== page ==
The top of Dock 4 was too dangerous to explore, but this panorama gives you an idea of the view (and how rotten the wood was).
Sarah below Cascade Park. This space was destroyed when the park flooded.
On the left is the broken glass room that contains the controls for the cable spool, now gone, that sat in the metal shell on the right. The stairs led down to the hoisting engine itself. You can make out the slits where the cable ran up to the headframe tower through the gaping archway.
Asbestos-cord-wrapped glass tongs piled in a shed next to the pouring line.
Detail view of one of the fermenting tanks, still set-up for the distillery tours that no doubt took place when there last were such things. Nevertheless, the capacity of this tank multiplied across these all over the distillery floor really shows the power this company once had.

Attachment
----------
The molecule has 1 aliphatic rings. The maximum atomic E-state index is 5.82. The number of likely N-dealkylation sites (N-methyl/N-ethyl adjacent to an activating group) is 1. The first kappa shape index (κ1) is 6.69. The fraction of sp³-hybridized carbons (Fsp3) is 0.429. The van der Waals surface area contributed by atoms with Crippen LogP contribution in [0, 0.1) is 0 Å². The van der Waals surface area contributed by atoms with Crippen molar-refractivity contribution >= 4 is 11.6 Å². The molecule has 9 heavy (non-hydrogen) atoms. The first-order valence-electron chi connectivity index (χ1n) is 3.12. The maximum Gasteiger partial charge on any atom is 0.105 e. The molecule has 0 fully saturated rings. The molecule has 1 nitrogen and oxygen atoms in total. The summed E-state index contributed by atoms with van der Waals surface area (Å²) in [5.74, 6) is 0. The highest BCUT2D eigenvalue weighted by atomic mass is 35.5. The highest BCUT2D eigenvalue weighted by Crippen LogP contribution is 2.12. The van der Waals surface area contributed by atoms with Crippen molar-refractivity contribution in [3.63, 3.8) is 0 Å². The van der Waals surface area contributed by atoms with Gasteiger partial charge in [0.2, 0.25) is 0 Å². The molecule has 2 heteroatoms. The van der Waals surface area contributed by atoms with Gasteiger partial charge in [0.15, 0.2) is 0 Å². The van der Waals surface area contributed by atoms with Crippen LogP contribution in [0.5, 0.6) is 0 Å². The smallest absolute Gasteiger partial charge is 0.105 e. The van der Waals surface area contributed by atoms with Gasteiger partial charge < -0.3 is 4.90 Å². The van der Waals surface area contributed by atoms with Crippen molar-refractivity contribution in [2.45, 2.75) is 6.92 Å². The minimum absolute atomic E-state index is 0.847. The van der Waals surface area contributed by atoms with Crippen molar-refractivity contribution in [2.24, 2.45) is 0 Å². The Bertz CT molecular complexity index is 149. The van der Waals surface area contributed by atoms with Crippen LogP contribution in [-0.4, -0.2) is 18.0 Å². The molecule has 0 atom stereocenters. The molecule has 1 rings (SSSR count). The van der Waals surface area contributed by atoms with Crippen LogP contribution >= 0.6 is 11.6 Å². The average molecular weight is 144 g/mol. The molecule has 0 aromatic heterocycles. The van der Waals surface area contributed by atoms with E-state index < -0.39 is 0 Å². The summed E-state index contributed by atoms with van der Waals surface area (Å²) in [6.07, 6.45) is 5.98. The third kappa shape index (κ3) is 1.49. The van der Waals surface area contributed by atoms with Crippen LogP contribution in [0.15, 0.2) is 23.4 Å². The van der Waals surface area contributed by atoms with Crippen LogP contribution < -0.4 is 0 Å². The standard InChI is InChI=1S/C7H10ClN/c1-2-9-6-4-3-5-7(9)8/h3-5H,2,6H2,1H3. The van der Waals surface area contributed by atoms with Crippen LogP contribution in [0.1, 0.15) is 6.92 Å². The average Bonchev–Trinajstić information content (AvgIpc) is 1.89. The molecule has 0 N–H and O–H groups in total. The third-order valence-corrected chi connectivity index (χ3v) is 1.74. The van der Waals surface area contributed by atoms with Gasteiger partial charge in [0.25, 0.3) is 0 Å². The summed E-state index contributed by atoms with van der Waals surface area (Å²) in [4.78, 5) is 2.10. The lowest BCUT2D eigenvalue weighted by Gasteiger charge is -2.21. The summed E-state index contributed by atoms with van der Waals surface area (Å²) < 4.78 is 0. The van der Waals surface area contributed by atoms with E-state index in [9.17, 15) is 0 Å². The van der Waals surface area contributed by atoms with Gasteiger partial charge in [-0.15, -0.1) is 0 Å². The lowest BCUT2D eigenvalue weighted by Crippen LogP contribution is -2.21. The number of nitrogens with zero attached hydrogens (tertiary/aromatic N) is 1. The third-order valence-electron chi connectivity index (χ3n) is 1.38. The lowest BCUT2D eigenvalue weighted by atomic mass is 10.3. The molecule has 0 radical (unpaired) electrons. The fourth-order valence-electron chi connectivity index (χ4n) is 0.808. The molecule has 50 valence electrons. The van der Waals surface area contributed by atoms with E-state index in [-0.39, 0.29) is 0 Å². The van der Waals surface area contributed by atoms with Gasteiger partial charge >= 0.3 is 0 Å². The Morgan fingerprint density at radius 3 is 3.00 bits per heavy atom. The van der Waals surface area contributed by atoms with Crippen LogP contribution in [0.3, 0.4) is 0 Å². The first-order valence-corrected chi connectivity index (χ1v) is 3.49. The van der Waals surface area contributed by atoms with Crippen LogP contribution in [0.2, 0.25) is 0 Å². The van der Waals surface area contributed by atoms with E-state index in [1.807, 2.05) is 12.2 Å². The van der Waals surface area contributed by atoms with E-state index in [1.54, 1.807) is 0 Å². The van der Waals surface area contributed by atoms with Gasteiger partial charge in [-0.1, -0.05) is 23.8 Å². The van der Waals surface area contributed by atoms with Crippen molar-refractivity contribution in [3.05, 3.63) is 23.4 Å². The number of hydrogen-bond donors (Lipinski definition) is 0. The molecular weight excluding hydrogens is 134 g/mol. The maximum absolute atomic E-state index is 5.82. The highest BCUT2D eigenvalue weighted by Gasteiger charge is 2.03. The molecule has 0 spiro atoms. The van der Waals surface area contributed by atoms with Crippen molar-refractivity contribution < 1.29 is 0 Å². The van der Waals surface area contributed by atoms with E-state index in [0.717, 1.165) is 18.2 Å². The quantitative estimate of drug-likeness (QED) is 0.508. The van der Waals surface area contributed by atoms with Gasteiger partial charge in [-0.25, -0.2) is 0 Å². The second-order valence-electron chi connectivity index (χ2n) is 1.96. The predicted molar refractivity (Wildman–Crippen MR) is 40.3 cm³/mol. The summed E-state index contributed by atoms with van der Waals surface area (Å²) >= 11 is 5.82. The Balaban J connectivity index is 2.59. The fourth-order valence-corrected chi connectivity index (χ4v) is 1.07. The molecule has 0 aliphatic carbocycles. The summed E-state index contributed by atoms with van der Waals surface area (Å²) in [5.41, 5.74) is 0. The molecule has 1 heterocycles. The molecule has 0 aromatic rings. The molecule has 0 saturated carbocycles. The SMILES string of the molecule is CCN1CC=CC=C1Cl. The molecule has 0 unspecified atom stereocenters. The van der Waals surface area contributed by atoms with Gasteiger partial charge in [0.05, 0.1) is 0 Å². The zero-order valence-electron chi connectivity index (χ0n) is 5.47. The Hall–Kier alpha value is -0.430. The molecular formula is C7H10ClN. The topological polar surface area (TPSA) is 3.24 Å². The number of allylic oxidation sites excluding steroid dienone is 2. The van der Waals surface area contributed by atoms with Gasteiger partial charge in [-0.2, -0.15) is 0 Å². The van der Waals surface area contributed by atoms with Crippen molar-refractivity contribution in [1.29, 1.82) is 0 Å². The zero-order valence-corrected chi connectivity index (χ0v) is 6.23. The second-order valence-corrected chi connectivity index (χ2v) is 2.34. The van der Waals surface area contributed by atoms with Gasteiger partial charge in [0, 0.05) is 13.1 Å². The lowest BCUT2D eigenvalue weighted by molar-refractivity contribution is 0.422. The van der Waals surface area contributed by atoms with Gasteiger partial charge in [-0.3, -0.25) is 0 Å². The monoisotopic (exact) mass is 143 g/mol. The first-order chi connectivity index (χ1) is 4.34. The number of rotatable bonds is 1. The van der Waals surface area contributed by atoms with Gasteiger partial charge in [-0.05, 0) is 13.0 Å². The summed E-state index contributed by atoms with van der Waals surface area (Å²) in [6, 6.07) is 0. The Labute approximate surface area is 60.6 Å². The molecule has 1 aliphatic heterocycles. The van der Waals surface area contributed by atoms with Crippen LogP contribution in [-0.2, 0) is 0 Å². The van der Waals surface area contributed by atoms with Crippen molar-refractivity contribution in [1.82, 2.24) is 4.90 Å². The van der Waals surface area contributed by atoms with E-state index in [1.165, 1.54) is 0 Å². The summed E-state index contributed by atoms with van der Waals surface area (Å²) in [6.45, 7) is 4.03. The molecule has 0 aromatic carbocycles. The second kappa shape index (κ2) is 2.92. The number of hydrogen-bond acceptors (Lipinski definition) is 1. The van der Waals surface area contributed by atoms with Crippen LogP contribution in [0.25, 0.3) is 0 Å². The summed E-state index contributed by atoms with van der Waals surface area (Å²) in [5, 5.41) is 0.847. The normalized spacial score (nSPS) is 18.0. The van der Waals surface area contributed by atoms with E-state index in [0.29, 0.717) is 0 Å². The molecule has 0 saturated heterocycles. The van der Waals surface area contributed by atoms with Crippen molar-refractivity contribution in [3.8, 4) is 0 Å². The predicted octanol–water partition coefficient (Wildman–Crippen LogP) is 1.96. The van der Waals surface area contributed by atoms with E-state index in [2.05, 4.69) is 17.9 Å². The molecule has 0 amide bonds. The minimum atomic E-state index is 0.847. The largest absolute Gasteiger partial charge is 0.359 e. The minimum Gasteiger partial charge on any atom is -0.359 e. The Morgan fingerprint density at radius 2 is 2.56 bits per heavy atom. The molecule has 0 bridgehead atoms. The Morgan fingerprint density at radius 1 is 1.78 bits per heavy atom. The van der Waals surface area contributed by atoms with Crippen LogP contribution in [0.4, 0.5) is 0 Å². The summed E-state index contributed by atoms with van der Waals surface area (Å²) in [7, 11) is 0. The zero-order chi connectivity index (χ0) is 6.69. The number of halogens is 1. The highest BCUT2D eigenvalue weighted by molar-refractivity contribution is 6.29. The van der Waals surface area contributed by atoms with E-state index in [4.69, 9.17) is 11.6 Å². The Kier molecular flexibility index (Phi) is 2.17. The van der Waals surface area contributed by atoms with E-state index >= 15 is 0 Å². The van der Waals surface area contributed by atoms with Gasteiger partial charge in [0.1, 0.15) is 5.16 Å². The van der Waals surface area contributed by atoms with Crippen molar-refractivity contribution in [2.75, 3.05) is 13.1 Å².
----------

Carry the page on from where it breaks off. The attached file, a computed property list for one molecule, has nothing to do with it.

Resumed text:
Part of the grain drier system in ADM #1 crawls up the side of the building like a steel vine.
Before each warhead was crated, it was inspected.
Between the gauges for the power plant boilers and the steam pump flywheels.
This picture gives you the idea of how the boat-loading control rooms are set up; they lean over the dock and Lake Superior to be able to see down into the holds of the boats… important, considering how quickly it loaded the boats! An uneven load could put stress on the hull of a laker, increasing the risk it will break and sink.